Midbrain, hindbrain, spinal cord

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3 Midbrain, hindbrain, spinal cord

Study Guidelines

2 Box 3.1 deserves special attention, because it indicates why certain pathways cross the midline and others do not. The brainstem crossings are formally addressed in Chapters 15 and 16.

Box 3.1 Four decussations


Figure Box 3.1.1 (B) Afferents. The left parietal lobe constructs a map of the right hand in relation to the mouse, based on information sent to the left somatic sensory cortex (postcentral gyrus) from the skin and deep tissues. The information is relayed by three successive sets of neurons from the skin and by another set of three from the deep tissues. The first set in each case is composed of first-order or primary afferent neurons. These neurons are called unipolar, because each axon emerges from a single point (or pole) of the cell body and divides in a T-shaped manner to provide continuity of impulse conduction from tissue to central nervous system. The primary afferent neurons terminate by forming contacts known as synapses on the multipolar (more or less star-shaped) cells of the second-order (secondary) set. The axons of the second-order neurons project across the midline before turning up to terminate on third-order (tertiary) multipolar neurons projecting to the postcentral gyrus.

Primary afferents activated by contacts with the skin of the hand (S1) terminate in the posterior horn of the gray matter of the spinal cord. Second-order cutaneous afferents (S2) cross the midline in the anterior white commissure and ascend to the thalamus within the spinothalamic tract (STT), to be relayed by third-order neurons to the hand area of the sensory cortex.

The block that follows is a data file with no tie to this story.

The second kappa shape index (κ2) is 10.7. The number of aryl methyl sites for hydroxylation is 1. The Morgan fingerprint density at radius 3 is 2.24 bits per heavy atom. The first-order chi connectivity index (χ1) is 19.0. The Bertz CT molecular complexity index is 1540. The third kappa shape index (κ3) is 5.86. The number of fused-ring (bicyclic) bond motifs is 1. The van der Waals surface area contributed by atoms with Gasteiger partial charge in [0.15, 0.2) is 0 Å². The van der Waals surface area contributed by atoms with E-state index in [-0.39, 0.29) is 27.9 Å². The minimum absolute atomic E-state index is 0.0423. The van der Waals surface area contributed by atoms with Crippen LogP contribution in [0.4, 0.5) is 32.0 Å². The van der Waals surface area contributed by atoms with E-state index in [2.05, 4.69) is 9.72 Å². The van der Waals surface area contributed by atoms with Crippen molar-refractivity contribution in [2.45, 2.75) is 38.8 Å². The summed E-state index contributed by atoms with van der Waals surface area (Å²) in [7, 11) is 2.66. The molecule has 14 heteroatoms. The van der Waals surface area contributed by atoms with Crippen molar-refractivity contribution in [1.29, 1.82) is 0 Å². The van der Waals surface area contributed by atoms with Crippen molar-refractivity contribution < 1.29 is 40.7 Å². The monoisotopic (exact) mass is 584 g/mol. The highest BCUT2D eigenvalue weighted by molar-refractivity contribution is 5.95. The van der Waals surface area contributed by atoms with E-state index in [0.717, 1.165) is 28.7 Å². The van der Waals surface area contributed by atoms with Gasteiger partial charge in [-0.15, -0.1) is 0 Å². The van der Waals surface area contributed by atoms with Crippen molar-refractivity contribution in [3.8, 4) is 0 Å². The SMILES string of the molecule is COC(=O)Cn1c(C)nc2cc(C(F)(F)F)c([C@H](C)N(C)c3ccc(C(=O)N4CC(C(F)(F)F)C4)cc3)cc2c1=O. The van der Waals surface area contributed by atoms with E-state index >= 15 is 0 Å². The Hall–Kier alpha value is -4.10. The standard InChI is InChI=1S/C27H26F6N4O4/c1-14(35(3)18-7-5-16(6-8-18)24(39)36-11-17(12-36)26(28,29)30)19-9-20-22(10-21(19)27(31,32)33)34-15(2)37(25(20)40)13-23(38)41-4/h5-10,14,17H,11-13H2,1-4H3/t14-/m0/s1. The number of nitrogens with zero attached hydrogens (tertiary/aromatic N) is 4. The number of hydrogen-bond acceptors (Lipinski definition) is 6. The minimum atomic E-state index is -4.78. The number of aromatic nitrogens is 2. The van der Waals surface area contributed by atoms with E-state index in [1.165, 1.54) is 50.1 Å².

The most significant deep tissue sensory organs are neuromuscular spindles (muscle spindles) contained within skeletal muscles. The primary afferents supplying the muscle spindles of the intrinsic muscles of the hand belong to large unipolar neurons whose axons (labeled M1) ascend ipsilaterally (on the same side of the spinal cord) within the posterior funiculus, as already seen in Figure 3.5. They synapse in the nucleus cuneatus in the medulla oblongata. The multipolar second-order neurons send their axons across the midline in the sensory decussation (seen in Figure 3.6).The axons ascend (M2) through pons and midbrain before synapsing on third-order neurons (M3) projecting from thalamus to sensory cortex.

PCML, posterior column–medial lemniscal pathway.

The midbrain connects the diencephalon to the hindbrain. As explained in Chapter 1, the hindbrain is made up of the pons, medulla oblongata, and cerebellum. The medulla oblongata joins the spinal cord within the foramen magnum of the skull.

In this chapter, the cerebellum (part of the hindbrain) is considered after the spinal cord, for the sake of continuity of motor and sensory pathway descriptions.


Ventral view (Figures 3.1 and 3.2A)

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